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My hard drives have crashed too many times for me to want to continue keeping my music library at home, so I want to put it on JungleDisk. I have an account, I have the mp3s, but in terms of bandwidth is that practical?

I don't see myself listening to it all the time so I don't think the bandwidth fees would be that bad. I'm just having a little trouble trying to calculate the bandwidth and I find JungleDisk's pricing scheme a little confusing. Am I charged for both bandwidth and requests?

Can anyone shed some light on this?

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closed as off topic by random Apr 15 '10 at 1:59

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Oops I wanted to tag this question with "mp3s" and "jungledisk" but I couldn't yet, too new. –  7777 Aug 30 '09 at 1:06
    
Thanks for tagging it phenry! –  7777 Aug 30 '09 at 18:21

4 Answers 4

up vote 2 down vote accepted

My hard drives have crashed too many times for me to want to continue keeping my music library at home...

That's why you use Amazon S3 & Jungledisk. With Jungledisk, your media files are backed up to the cloud and you can listen to them from the local copy. If the disk crashes, replace it and recover from the cloud.

Amazon charges you to upload, download, and store. So, it will cost you to initially upload them (currently $0.100 per GB), it will cost you to store them (currently $0.150 per GB per month), and it will cost you to download them (currently $0.170 per GB). There are volume discounts, but only when the volumes get really huge. They do also charge for requests, but those charges are pretty negligible.

If you don't keep local copies, and always pull your music files from the cloud, you'll have to pay to listen to every song, every time. Doesn't make much sense to me.

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Thanks I think this is the answer I was looking for. I agree with everyone that I need to keep backing up my music files, but I think it would be safer if I kept the backups offsite, and bandwidth charges seem to be low enough for me to do that. And I suspected it might be a tad impractical to be charged to listen to a song every time so thanks for confirming that :-) –  7777 Aug 30 '09 at 18:20

My recommendation is to buy two matching USB external hard drives. Keep your music files on one and backup them up regularly on the second. I don't think the "disk in a cloud" solutions would be particularly helpful for regularly accessed files.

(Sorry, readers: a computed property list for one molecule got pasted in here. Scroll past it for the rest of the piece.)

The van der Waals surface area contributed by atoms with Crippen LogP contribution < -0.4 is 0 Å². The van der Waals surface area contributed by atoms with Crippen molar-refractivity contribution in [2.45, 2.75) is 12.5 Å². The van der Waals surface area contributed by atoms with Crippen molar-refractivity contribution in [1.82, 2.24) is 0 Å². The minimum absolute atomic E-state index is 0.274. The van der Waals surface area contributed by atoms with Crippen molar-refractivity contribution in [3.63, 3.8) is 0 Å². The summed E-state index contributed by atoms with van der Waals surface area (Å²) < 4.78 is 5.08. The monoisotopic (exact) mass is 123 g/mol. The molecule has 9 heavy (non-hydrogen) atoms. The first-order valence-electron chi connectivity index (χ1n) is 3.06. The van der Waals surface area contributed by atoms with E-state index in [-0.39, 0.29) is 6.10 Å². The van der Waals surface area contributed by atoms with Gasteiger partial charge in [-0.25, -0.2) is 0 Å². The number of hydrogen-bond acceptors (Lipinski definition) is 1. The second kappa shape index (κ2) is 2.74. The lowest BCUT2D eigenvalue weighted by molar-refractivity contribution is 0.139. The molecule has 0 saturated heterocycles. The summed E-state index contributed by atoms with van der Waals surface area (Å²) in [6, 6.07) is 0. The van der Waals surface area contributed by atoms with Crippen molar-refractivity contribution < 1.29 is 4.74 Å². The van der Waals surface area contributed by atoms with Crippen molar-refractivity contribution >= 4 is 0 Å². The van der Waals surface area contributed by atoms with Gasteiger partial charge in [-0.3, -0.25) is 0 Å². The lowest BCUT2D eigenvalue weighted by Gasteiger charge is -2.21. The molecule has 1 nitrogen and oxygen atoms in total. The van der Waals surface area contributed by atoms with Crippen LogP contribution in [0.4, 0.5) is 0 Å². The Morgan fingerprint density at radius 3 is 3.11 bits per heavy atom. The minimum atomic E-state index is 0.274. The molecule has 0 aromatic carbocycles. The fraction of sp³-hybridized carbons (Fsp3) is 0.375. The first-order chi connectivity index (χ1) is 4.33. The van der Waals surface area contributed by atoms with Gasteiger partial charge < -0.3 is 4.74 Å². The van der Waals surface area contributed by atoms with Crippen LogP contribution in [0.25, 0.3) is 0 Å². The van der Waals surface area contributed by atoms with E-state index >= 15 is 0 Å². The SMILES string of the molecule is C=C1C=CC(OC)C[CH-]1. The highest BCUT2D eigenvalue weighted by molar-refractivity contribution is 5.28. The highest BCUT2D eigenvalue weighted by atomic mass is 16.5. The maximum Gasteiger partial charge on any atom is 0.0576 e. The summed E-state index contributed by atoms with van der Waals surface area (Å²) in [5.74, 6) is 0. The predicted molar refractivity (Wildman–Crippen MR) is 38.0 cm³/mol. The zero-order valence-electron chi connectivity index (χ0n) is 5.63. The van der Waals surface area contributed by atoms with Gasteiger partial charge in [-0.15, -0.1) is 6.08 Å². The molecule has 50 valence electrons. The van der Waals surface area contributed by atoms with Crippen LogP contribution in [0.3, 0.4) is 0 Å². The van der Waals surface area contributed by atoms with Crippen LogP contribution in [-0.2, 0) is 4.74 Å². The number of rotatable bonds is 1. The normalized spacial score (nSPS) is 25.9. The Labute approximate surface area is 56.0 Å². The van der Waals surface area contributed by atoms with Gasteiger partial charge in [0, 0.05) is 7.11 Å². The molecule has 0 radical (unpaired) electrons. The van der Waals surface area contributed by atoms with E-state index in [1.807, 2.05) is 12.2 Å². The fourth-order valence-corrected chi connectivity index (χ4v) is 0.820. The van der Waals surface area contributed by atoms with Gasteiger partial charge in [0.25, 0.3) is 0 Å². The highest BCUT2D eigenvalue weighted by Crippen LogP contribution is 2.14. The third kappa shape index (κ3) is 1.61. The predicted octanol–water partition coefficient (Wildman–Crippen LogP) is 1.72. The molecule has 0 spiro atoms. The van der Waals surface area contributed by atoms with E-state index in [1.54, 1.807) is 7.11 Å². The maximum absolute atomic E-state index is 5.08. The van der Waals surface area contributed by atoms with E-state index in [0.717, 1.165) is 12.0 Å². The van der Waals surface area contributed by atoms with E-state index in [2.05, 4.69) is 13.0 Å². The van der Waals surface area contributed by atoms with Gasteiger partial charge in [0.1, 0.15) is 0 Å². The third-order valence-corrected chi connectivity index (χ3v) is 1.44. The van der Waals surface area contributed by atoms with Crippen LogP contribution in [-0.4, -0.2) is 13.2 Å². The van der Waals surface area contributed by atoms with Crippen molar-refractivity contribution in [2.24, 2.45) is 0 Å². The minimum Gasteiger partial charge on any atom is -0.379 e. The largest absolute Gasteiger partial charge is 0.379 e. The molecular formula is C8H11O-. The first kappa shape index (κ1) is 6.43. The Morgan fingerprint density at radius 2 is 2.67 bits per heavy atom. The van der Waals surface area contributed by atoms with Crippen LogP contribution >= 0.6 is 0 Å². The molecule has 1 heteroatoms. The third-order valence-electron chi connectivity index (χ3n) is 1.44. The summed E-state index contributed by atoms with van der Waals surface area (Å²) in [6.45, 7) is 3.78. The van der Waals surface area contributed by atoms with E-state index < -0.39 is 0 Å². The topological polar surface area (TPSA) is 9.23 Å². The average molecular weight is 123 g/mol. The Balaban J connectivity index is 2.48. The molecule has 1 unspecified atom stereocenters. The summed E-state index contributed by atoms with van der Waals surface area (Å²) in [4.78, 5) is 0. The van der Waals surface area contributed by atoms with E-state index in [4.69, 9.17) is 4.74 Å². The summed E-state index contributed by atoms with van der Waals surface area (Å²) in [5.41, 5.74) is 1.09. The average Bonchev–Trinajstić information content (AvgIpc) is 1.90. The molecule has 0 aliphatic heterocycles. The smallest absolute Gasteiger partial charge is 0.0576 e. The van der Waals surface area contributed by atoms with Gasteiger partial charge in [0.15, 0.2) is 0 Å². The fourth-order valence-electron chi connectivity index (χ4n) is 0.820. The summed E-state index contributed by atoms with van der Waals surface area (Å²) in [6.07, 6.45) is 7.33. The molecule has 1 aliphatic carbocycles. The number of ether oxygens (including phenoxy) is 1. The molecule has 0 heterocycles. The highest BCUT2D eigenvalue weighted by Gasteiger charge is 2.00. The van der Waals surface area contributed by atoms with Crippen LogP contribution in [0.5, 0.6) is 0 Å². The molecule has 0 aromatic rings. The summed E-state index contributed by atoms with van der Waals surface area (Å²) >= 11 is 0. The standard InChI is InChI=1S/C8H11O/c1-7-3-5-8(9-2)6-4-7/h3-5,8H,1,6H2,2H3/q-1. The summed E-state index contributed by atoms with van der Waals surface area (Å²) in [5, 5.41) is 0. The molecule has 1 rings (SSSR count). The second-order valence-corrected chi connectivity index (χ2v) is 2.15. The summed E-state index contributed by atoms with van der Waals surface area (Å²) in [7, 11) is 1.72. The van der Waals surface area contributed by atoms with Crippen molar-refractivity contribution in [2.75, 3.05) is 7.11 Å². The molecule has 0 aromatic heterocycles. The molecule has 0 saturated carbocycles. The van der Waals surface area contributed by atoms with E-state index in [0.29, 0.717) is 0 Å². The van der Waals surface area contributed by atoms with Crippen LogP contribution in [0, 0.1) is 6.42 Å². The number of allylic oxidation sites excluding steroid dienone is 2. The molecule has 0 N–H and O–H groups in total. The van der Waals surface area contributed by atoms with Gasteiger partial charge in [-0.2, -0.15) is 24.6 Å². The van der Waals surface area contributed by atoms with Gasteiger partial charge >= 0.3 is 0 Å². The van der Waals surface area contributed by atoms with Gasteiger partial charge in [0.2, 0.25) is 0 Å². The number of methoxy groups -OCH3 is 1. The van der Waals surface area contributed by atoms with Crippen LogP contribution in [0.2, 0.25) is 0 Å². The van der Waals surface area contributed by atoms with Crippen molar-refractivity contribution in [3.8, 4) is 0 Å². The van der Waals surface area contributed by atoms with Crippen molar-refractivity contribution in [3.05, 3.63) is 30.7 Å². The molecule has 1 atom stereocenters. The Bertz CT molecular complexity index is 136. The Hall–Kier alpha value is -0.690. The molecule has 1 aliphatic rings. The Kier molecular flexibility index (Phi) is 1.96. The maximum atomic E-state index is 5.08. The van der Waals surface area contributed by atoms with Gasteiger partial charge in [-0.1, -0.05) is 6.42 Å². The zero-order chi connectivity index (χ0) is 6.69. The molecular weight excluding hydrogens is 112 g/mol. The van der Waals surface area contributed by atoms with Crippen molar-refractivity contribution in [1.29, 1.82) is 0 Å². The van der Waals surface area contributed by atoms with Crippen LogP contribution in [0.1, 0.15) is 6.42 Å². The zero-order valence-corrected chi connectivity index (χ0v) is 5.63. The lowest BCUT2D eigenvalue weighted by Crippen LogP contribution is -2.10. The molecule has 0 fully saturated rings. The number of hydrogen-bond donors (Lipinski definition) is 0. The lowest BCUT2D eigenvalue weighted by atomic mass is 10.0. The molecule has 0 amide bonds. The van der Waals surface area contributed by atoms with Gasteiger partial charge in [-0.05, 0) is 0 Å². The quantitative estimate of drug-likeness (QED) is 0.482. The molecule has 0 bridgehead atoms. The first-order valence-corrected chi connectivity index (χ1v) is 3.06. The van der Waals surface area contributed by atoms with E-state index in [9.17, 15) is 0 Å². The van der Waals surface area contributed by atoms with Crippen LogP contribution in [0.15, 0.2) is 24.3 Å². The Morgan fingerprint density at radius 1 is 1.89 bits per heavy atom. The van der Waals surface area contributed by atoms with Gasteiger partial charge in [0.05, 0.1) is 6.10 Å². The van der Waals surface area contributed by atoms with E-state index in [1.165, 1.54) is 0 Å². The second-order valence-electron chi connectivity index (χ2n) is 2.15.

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+1, always buy them in pairs :) –  Molly7244 Aug 30 '09 at 1:29

I don't think it's practical to use S3/JungleDisk as a music library because the bandwidth will likely be just too low to be useful. You are also charged for both bandwidth (reads and writes) and requests, which could very well get expensive. Ultimately, an external RAID setup seems like a far more practical, fast, and accessible solution to your situation. It may even end up being cheaper in the long run. If you wanted to, you could have JungleDisk function, instead, as an offsite backup for your music, which would cost less (because it would use less bandwidth).

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Any problems with bandwidth would be on the OP's side. JungleDisk uses Amazon's S3 to store all the files. –  David Pearce Aug 30 '09 at 3:38
    
+1 I agree with you on the offsite backup! –  7777 Sep 5 '09 at 22:42

Have you considered using Lala? They have a music mover that will enable you to stream all of your music from their site for free.

I don't think you can download the mp3's from them (just stream them), so this won't work for a complete backup solution. Might work as part of your backup solution though...

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Hey that's incredible actually, I'll be able to listen to at work and such, and I was thinking about asking for service recommendations another time. +1 Thanks! –  7777 Aug 31 '09 at 19:12

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